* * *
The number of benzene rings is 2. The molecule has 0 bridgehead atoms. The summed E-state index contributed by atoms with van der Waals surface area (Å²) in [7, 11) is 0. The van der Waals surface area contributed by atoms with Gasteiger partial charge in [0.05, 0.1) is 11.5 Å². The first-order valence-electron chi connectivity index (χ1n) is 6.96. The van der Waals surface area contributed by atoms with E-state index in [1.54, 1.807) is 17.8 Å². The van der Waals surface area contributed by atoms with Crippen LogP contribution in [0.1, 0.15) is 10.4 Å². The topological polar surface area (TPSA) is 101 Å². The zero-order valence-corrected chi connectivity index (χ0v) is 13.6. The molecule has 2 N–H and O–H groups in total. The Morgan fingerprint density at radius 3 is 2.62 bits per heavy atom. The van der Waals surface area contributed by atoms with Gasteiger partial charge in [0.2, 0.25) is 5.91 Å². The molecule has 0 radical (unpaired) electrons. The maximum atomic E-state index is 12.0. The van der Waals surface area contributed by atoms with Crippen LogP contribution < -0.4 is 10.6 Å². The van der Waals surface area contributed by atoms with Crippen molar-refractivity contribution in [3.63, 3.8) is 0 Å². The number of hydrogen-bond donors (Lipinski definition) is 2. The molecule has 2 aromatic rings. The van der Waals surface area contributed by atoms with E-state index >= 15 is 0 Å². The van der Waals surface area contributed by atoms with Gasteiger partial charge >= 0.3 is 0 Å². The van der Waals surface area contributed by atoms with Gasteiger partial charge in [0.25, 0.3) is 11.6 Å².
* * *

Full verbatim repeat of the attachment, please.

The number of benzene rings is 2. The molecule has 0 bridgehead atoms. The summed E-state index contributed by atoms with van der Waals surface area (Å²) in [7, 11) is 0. The van der Waals surface area contributed by atoms with Gasteiger partial charge in [0.05, 0.1) is 11.5 Å². The first-order valence-electron chi connectivity index (χ1n) is 6.96. The van der Waals surface area contributed by atoms with E-state index in [1.54, 1.807) is 17.8 Å². The van der Waals surface area contributed by atoms with Crippen LogP contribution in [0.1, 0.15) is 10.4 Å². The topological polar surface area (TPSA) is 101 Å². The zero-order valence-corrected chi connectivity index (χ0v) is 13.6. The molecule has 2 N–H and O–H groups in total. The Morgan fingerprint density at radius 3 is 2.62 bits per heavy atom. The van der Waals surface area contributed by atoms with Gasteiger partial charge in [0.2, 0.25) is 5.91 Å². The molecule has 0 radical (unpaired) electrons. The maximum atomic E-state index is 12.0. The van der Waals surface area contributed by atoms with Crippen LogP contribution < -0.4 is 10.6 Å². The van der Waals surface area contributed by atoms with Crippen molar-refractivity contribution in [3.63, 3.8) is 0 Å². The number of hydrogen-bond donors (Lipinski definition) is 2. The molecule has 2 aromatic rings. The van der Waals surface area contributed by atoms with E-state index >= 15 is 0 Å². The van der Waals surface area contributed by atoms with Gasteiger partial charge >= 0.3 is 0 Å². The van der Waals surface area contributed by atoms with Gasteiger partial charge in [0.25, 0.3) is 11.6 Å².